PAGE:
Friday 25 January 2013


CD review of:
(Shakedown Records SHAKEBX126Z-UK)

Tales of Ian Anderson’s control-freakery are probably apocryphal. About how, after Jethro Tull’s first incredible year he deliberately eased out equally strong-willed band-members to replace them with musicians more pliable to his will. So leading Tull off into hugely successful, but less interesting concept albums such as ‘Aqualung’ (1971) and ‘Thick As A Brick’ (1972). Now Mick Abrahams convincingly re-writes that history in his favour by re-recording the entire first Tull album – ‘This Was’ (1968) as a solo project, so emphasising the importance of his own not-inconsiderable input. And it’s a stunning reminder of just how innovative that album was. At a time when preconceptions had been blasted beyond the commercial stratosphere, and all was up for grabs with no obvious signposts, the Tull were playing to the max they were capable of, from the gut until the speakers vibrate. An ambitious jazz-Blues concoction unlike anything else before, or since. Cut it, it bleeds.

Here, from “My Sunday Feeling” with Mike Summerland’s walking bass and Steve Dundon’s scat-vocals, into the slow Blues “It’s Breaking Me Up” with Abraham’s excoriating extended soloing, and “Song For Jeffrey” on which I can hear the lyrics for the first time, Dundon excels at that most difficult task of convincingly replicating Anderson’s vocal while retaining his own interpretive skills. Highlights include the breathy swing of Roland Kirk’s jazz-paced instrumental “Serenade For A Cuckoo” and an outstanding 10:54min version of Dr Ross’ “Cat’s Squirrel” (via Cream), moving through tight-fingering sequences back to that jaggedly era-defining riff. The Anderson/Clive Bunker “Dharma For One” persists nicely to 5:15mins whereas Tull’s own re-creation goes to twice that on their live-at-Carnegie-Hall side of the ‘Living In The Past’ (1972) double-vinyl set (and longer still when I caught them doing it at Hull ‘City Hall’). Then there’s Abrahams’ prominent slide on his own “Move On Alone” and his writing-collaboration with Ian Anderson for “Beggars Farm”.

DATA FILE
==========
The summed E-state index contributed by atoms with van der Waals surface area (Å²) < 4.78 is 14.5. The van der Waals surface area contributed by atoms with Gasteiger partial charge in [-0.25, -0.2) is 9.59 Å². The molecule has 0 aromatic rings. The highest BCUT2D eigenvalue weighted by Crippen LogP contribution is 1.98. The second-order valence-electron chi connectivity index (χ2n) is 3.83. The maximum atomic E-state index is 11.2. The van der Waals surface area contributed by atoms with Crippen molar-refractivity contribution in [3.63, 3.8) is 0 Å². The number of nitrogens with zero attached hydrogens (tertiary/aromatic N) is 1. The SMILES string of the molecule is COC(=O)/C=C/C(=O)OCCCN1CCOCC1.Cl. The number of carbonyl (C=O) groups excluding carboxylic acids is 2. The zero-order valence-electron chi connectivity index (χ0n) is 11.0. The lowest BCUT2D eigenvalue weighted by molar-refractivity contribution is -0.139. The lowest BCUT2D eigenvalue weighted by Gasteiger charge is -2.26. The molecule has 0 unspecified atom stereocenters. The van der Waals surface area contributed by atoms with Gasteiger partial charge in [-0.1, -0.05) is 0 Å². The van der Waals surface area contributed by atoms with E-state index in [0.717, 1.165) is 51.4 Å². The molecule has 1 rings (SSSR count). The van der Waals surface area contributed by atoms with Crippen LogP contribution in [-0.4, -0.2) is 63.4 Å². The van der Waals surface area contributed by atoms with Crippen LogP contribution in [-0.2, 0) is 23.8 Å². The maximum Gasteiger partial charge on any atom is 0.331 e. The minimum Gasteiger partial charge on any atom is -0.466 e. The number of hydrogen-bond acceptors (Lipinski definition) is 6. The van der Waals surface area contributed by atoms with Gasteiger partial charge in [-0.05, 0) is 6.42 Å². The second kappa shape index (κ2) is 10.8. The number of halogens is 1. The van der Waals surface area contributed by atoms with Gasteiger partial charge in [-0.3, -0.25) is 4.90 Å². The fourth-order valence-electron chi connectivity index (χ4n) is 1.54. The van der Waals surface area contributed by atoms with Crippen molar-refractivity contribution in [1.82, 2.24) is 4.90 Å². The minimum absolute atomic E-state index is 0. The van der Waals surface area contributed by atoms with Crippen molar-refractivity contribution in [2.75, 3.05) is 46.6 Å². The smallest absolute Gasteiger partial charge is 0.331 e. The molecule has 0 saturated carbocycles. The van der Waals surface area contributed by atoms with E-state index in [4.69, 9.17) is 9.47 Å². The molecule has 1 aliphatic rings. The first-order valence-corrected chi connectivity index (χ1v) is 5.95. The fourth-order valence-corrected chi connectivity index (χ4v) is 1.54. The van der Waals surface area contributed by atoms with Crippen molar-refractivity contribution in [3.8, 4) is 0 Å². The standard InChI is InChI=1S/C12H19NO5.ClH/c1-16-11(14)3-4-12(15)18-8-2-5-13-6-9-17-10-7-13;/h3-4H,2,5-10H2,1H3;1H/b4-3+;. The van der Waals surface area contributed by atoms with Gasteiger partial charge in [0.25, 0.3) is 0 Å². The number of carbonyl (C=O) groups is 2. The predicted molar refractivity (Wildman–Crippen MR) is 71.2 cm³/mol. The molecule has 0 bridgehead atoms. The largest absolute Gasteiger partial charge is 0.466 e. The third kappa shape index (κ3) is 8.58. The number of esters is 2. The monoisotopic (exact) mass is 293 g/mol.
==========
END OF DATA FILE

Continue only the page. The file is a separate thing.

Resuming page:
As such tracks indicate, that original line-up was a vibrantly creative contradiction, which hung together for a bare twelve months. Mick was already gone – temporarily replaced by Tony Iommi, by the time they did the ‘Rolling Stones Rock ‘n’ Roll Circus’ at the end of 1968. By then Blodwyn Pig had taken Mick into another career-phase. There’s a second CD in this elaborately-dressed package sampling new impressions of those subsequent incarnations (as well as a DVD interview explaining the project). He even reassembles his original Luton-based McGregor’s Engine (Andy Pyle on bass, Clive Bunker drums) – the template for Tull during its living guitar-to-mouth years, with “Let Me Love You Baby”, then Pig’s first slide-illuminated single (“Dear Jill”) plus highlights from ‘Ahead Rings Out’ (August 1969) and ‘Getting To This’ (August 1970), which precede Mick’s first exit from Pig. Supposedly fired from his own band! But there’s much more too, including piano sax boogie Blues (“Road Roller”), brawling Brit-Blues just aching for a showcase on Paul Jones’ Radio 2 R&B Show, old Alexis Korner (“I Wonder Who”), jaunty neat-picking rag, dust-bowl lament – “How Can A Poor Man” which compares well with Michael Chapman’s recently released version, plus three tracks revisiting the Pig’s 1994 re-union album ‘Lies’. Although it’s tempting to say that neither Anderson, nor Abrahams were ever to be as powerful apart as they had been – briefly, together.

Published in: ‘SONGBOOK no.6 (Winter)’
(UK – March 2005)

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